Two South Pasadena High School students were arrested after allegedly plotting a mass shooting at the school, police announced Monday evening.
South Pasadena Police Department detectives began an investigation after receiving information from school officials that the students were allegedly planning “to kill 3 staff members and as many students as possible with firearms,” a news release from the department stated.
After serving warrants at their homes, detectives were able to obtain enough evidence to arrest the students, police said.
One of the students was taken into custody without incident, but the other, identified as a male, resisted and tried to flee, according to the release. He was eventually caught by arresting officers.
The detectives “stopped a potential mass shooting” as a result of the arrests, the release stated.
“This is a prime example of school officials recognizing suspicious behavior. It was this information that helped prevent a horrific tragedy,” Sgt. Brian Solinsky said in the release.
After learning about the alleged plot, students and parents expressed shock that the school may have been targeted.
“It makes me feel scared to be a student here,” Spencer Gurley, a student at the high school said.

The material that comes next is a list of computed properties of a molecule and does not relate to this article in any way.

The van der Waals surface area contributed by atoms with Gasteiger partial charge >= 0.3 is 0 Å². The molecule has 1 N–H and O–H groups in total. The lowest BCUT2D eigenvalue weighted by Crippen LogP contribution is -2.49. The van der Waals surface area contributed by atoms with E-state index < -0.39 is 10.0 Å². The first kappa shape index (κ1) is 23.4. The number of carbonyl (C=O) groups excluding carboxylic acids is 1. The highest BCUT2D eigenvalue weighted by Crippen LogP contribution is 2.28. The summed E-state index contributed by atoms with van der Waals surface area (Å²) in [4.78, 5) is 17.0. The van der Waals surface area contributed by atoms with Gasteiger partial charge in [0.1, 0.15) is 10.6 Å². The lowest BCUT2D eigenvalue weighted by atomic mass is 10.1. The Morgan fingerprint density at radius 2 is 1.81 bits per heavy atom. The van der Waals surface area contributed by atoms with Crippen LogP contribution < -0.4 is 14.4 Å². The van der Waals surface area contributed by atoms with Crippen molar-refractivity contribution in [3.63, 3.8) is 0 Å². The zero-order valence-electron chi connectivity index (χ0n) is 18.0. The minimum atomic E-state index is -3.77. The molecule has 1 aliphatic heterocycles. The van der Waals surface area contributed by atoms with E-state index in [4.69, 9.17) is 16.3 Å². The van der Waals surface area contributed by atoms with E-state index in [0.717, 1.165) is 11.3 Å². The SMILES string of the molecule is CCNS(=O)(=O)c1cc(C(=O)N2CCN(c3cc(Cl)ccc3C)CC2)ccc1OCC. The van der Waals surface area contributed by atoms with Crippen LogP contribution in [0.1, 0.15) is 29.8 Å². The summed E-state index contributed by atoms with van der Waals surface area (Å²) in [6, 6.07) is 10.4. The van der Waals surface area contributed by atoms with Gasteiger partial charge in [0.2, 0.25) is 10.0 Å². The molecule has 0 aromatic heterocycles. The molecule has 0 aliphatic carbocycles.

Another student, Chris Koo, added, “I never thought a student would have a problem with the faculty or students, to go to the extent to kill people.”
In a letter to parents and employees, Geoff Yantz, the superintendent of the South Pasadena Unified School District, addressed the arrests and called the alleged threat “credible.”
“The police have the situation under control and there is currently no threat to students or employees,” Yantz said. “The School Board and I appreciate the immediate response by the South Pasadena Police Department, and school will begin on as planned.”
Psychologists and counselors would be available for students and employees to speak with when school is back in session, he added.
“School starts on Thursday, and I’m pretty sure a lot of people will be talking about it,” said Owen Carlson, an incoming freshman.
Gurley reflected that if the pair hadn’t been caught, they would have been at school the first day back.
“And you know, that could have ended very badly for a lot of students here,” he said.